"I can field my position," Mulder said. "If I start worrying about being ready for a line drive too soon, that means I'm not finishing my pitches and I've got to be able to do that first."
Oswalt, 20-12 with a 2.94 ERA during the regular season, is 5-4 with a 3.65 ERA lifetime against the Cardinals, but only 1-2 with a 5.21 ERA in three starts this season.
The Cardinals have been making adjustments against the right-hander and Oswalt has noticed.
"I watched some videotape from the first, probably, six times I faced them from this year, and then a little bit a part of last year. They had some different guys out there from last year," Oswalt said. "I watched a good bit of film from the last outing I had. [I've] seen some things that I could have done, maybe, to get a few quicker innings than I had. I think I ended up throwing seven innings last time, but a few guys had different approaches against me than at times before.
"[To pick up] as much as I can ... off of film is [important to] me, a lot of the charts that we get don't really show what you can do against them. It shows the [league's success] against them and I think everyone pitches different, so it's hard to get a read off what the league does against them instead of just yourself."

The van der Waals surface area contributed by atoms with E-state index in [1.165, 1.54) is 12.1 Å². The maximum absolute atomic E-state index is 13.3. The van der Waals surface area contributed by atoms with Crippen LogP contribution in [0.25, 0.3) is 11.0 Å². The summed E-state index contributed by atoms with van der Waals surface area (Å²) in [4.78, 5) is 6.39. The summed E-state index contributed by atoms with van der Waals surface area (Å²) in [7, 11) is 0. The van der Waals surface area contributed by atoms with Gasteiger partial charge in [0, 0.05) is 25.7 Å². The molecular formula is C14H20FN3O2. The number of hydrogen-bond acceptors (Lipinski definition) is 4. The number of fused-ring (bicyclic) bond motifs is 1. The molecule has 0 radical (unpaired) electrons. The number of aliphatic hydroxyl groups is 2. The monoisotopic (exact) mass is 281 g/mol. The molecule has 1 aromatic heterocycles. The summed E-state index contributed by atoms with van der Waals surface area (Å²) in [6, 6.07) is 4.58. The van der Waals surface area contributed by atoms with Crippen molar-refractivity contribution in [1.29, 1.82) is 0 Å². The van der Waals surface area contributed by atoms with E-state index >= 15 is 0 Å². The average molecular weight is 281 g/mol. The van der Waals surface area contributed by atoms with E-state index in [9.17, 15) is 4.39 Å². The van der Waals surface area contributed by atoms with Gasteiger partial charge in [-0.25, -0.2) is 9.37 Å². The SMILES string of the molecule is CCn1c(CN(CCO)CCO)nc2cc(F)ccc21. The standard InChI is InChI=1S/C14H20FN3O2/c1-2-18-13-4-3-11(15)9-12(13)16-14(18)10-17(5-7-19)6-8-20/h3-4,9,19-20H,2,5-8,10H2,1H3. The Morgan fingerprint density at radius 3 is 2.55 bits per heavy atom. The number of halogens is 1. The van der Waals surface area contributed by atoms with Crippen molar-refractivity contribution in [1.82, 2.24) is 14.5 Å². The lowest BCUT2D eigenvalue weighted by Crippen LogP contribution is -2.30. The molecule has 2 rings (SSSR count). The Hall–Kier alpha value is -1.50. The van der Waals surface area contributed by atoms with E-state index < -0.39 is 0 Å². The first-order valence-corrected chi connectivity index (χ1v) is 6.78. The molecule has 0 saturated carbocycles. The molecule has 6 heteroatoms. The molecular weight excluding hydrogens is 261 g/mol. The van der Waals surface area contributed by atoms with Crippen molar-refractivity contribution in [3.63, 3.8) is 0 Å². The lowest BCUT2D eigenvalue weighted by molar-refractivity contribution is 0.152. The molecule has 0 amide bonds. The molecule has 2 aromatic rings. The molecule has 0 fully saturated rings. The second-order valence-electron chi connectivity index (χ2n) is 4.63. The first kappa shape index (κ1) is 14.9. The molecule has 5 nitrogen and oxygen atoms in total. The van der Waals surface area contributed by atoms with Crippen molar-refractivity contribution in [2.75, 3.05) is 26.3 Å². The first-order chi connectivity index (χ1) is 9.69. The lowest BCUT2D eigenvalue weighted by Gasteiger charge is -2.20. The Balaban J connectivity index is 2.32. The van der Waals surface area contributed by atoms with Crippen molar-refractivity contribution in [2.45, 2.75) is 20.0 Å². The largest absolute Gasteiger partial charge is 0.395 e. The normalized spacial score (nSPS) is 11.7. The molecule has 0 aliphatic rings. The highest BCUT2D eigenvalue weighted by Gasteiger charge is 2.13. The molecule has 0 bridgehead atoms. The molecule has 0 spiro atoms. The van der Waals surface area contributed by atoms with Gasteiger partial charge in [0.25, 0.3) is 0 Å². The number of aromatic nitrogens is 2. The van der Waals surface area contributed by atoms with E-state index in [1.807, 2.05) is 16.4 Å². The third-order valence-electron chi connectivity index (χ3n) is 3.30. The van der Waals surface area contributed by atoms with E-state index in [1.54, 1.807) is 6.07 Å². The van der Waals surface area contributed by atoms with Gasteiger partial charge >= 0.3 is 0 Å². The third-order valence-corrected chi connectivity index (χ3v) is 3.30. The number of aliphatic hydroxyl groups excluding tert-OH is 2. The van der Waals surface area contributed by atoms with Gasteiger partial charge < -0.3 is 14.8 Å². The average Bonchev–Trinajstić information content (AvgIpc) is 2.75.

The last 12 teams to win Game 1 of the NLCS have advanced to the World Series. The Astros have never been to the Fall Classic.
"In our history, we've been here five times, this is only the second time we win the first game," Cardinals manager Tony La Russa said. "I think it's huge. The format with 2-3-2, you know, you let this one get away from you and who knows what's going to happen tomorrow, and then you have three at their place."
After Thursday's game, the series moves to Minute Maid Park in Houston for at least two games -- and a Game 5, if necessary.
"We'll have our work cut out for us, we knew that, but stranger things have happened," Astros manager Phil Garner said. "This club bounces back. And we'll bounce back."